Visiting North West England and want to taste the best Manchester food? You’ve come to the right place!
The UK is rarely the first country we think of when it comes to food but it has given to the world quite a few delicious dishes!
Manchester is no different! If you are foodie, you will love this northern city.
Firstly, it’s home to fantastic restaurants and bars! No matter what kind of food you want, you will find it!
Secondly, Manchester’s local delicacies are wonderful and well worth giving them a try! You may be surprised to discover that some of these Manchester foods managed to make their way into everyone’s plates in the United-Kingdom!
So, are you ready to discover the most delicious dishes in Manchester?
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The most delicious Manchester foods
In this section, you will discover typical foods from Manchester and Lancashire.
The black pudding is an essential piece of any full English breakfast. It is a blood sausage mainly made with pork blood.
Although several places (including Scotland and the British Isles) are claiming to be the birthplace, it is believed to have been imported by the French to Bury (North Manchester) where butchers started manufacturing and selling it.
The word “pudding” itself can be a bit confusing for someone who is not from the UK as people usually assumed a pudding is a cake rather than a savoury dish. The name comes from the original French word “boudin”. The French have been eating boudin for centuries and when they came to the UK, they brought with them some delicacies. This is why a lot of food words in British English comes from the French. A few noticeable examples are courgettes and aubergines.
Historians believe that the first black pudding in Manchester was made and sold at Casewell’s on Union Street in Bury in 1810.
You can find Black Pudding in any supermarket in the UK but for the full experience, make sure to buy some at a butcher shop in Bury.
The Lancashire cheese is a crumbly cheese made with cow’s milk.
It is one of Britain’s oldest cheeses and was initially made to use up the surplus of milk in farms. This is not unusual as that’s the reason why most farms started making cheese in the first place (not just in Britain).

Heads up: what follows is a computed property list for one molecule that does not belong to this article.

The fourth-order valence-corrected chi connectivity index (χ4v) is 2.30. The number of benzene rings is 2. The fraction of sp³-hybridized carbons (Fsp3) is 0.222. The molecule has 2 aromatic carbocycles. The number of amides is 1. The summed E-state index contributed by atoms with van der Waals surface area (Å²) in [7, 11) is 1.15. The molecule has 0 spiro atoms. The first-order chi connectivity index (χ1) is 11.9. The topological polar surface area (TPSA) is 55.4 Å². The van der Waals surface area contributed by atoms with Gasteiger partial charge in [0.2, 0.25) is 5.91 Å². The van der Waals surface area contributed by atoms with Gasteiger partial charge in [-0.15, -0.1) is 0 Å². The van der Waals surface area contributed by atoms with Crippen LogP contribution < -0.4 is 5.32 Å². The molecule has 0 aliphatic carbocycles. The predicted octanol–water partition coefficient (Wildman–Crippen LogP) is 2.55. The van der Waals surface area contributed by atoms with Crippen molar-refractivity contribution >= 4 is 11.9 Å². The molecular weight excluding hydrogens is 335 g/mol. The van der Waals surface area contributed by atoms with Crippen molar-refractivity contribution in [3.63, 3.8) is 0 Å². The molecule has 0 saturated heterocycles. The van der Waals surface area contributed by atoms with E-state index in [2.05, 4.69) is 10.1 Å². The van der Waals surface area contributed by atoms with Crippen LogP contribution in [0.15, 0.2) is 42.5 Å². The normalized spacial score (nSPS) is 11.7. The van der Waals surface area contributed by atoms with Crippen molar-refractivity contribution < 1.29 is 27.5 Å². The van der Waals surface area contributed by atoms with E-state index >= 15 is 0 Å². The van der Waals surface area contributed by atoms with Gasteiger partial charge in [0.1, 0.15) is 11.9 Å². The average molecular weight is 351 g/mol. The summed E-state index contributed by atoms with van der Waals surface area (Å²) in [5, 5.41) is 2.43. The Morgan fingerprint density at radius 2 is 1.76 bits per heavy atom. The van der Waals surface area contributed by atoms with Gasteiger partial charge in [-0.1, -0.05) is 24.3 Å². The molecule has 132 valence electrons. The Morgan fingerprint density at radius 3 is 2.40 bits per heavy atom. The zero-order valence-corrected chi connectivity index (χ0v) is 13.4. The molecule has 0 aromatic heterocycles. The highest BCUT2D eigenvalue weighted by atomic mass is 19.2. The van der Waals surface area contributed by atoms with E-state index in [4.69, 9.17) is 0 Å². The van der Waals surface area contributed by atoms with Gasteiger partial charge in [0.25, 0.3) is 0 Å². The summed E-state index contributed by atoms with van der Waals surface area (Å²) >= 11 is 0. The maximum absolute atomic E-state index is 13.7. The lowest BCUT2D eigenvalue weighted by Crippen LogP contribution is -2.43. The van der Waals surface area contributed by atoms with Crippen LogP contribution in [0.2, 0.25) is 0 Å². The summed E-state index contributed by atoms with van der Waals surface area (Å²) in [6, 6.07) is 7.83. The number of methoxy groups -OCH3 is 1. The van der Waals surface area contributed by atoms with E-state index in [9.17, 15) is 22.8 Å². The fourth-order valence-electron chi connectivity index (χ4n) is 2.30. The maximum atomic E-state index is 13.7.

There are 3 types of Lancashire cheese that you can buy: Young Creamy Lancashire, mature Tasty Lancashire and Crumbly Lancashire.
The crumbly Lancashire cheese is a more recent variant and was created for the purpose of mass production. It is the cheapest of the three but is not as traditional. For an authentic experience, make sure to buy the young creamy or the mature tasty.
As the name may suggest, the young creamy is a young cheese which means it’s not as strong or tasty. If you like a good old tasty cheese, the mature tasty Lancashire will be perfect for you.
Traditionally, the Lancashire cheese is eaten with Eccles cakes or Chorley cakes (two other local delicacies).
If you do want to eat more local cheese, you can also try the Cheshire cheese. It’s also a rather ancient cheese and was Queen Victoria’s favourite! It is not from Manchester exactly but comes from the neighbouring county of Cheshire.
Meat and potato pie
The Meat and potato pie is a classic of the Northern cuisine. You can find it everywhere in the UK but is a typical dish from the counties of Lancashire, Yorkshire, Cheshire, Cumbria and Staffordshire. It is made with stewed beef, potatoes, onions and gravy. Simple and efficient!
You can find it in most pubs in Manchester city centre but also in some bakeries. They sell mini versions of the meat and potato pie to take away.
If you are in a pub, don’t forget to order a pint of ale or cider to go with it!
Traditionally made with lamb, onions, stock and potatoes, the Lancashire Hotpot has become a pub classic all around the UK now but it finds its origin in Manchester.
Not only is the Lancashire hotpot a delicious Mancunian dish but it also has a very interesting history.
As you may know, Manchester became an important city during the industrial revolution. At this point in time, warehouses started popping up all over the place and the city was bustling with workers going to the cotton warehouses. The bee became the symbol of the city and the expression “busy bee” and “working bee” became a thing.
Just before the industrial revolution, people would spin the thread at home. Everything was handmade. In order to make as much thread as possible, the entire family would do a sort of relay. This included children and old people as well.
Because of that, they didn’t have time to cook and stay in front of the stove so they started making a stew. That way, they would put mutton in a hot pot on the fire and it would slow cook while they were spinning the thread. This is the traditional Lancashire hotpot!
Nowadays, it’s made in a more modern way and rarely includes mutton. Lamb is more common.
When it comes to famous Manchester food, this one is on top of the list!
The Manchester tart is a typical Mancunian pudding made with jam, yellow custard, a pinch of coconut and a cherry on top. A classic!